Islam is largely a rehashing of the previous centuries’ Christian heresies…Monophysitism, Arianism, Docetism, Gnosticism, etc. It was always considered a great heresy until we became PC (sort of like Protestantism…) Furthermore, read the Qu’ran and look at Mohammed’s understanding of paradise. It strips away the inherent dignity of the human person with its portrayal of women. Every aspect of Islamic paradise reflects the desires of a depraved, misogynistic 7th century man living in the desert. It’s purely physical pleasure, with no true focus on their misconception of God. Instead, the focus is shifted on their own rewards. Instead of humility before God, there is hubris.

    Mormonism is very difficult to reconcile with any shred of actual Christianity…upon death you become gods of your own planets, and need to wear special underwear?! Come on, this is not Christian, it is superstitious and pagan. And, like Gretchen said…it showed up out-of-the-blue in the 19th century…a touch ridiculous in the grand scheme of history, a step below pastafarianism.

    Those who cling to Judaism confuse me. For centuries, you’re the chosen people of God, and authoritative religious texts are written until about 160 BC (give or take). Then it stops. You’ve got your land, you’ve got your temple…when you’re driven out or it’s knocked down, you eventually get it back in relatively short order…until the late first century AD. Your temple is knocked down, and never rebuilt in 20 centuries. Your land is conquered and never really your own. Now, 20 centuries later, diaspora Judaism looks nothing like scriptural Judaism. Nobody claims to be of the line of David anymore, thereby making their messianic claim suspect at best at this point. If only we knew what suddenly changed between 150BC and 100 AD. In the relatively short span of just over 200 years, everything changed, and in the relatively lengthy span of nearly 2000 years, it’s remained that way. If only there were some way to explain it…like, say, the Messiah actually CAME during that time period, established a new covenant, and…wait somebody who claimed to be the messiah actually showed up? And fulfilled hundreds of prophecies? Literally, every single one? Huh!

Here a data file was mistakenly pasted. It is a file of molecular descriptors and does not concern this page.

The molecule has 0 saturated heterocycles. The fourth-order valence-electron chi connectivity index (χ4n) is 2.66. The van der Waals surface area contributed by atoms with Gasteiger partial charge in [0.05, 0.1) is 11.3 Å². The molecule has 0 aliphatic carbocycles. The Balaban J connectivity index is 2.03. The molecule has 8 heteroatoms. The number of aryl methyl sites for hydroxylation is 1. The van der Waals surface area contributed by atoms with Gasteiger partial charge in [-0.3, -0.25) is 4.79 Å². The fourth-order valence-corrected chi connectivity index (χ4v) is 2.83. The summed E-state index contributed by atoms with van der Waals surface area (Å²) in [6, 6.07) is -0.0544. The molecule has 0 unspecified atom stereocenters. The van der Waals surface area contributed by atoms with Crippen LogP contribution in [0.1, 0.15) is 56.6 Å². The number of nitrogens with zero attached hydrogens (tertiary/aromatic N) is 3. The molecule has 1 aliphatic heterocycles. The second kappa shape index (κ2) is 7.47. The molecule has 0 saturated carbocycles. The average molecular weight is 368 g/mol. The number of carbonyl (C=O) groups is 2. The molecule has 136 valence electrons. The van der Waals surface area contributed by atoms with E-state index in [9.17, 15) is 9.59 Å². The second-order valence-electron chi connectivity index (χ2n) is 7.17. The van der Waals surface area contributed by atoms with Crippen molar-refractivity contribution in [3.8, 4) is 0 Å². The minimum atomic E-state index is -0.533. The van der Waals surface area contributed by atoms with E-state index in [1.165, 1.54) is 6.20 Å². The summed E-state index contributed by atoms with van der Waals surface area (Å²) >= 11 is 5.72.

21. avatar Louis E. says:

    Or maybe…the whole “Messiah” thing was proved false?

  22. avatar Ben Anderson says:

    what I can’t understand, Louis E., is why his followers would die for a cause they knew to be false. Can you explain that?

  23. avatar Louis E. says:

    I didn’t say they realized from the historical context that it was false.Many people die for what they incorrectly believe is true.But various prophecies have turned out not to be accurate.

  24. avatar Ben Anderson says:

    but Loius, the apostles (and other witnesses) would have realized it was false. They claimed they saw their risen Lord. They knew they were either telling the truth or lying. I don’t believe there’s any other comparison quite like it.

  25. avatar Dr. K says:

    Are we to believe that all 12 Apostles were afflicted with schizophrenia or some kind of mental illness which led them to have visions of things that weren’t there?

    The witness and willingness of these twelve (and several others) to suffer gruesome deaths for Christ provides ample supporting evidence that Christ did exist, and that He was who He claimed to be.

  26. avatar snowshoes says:

    After just celebrating the Feast of Our Lady of Lourdes, I’m reminded that it’s the miracles that prove the reality of the Incarnate Christ. He came to save us, and heal us, and forgive our sins in the here and now, and thus, through our free turning to Him, in the Church, we become who we are. And the miracles continue to this day, the gifts and fruits of the Holy Spirit continue to be poured out on us, and of course in the Sacraments, par excellence. I’m just re-reading a book on St. Padre Pio.

    If you want to read about a great modern saint who died in the 1960s, read about St. Pio! He loved God very much, and in loving obedience, he suffered out of love for God and His Church, and brought many people to Christ. I hear he still appears to people on a regular basis as their personal spiritual director. St. Briege McKenna is another holy person who has the gift of healing.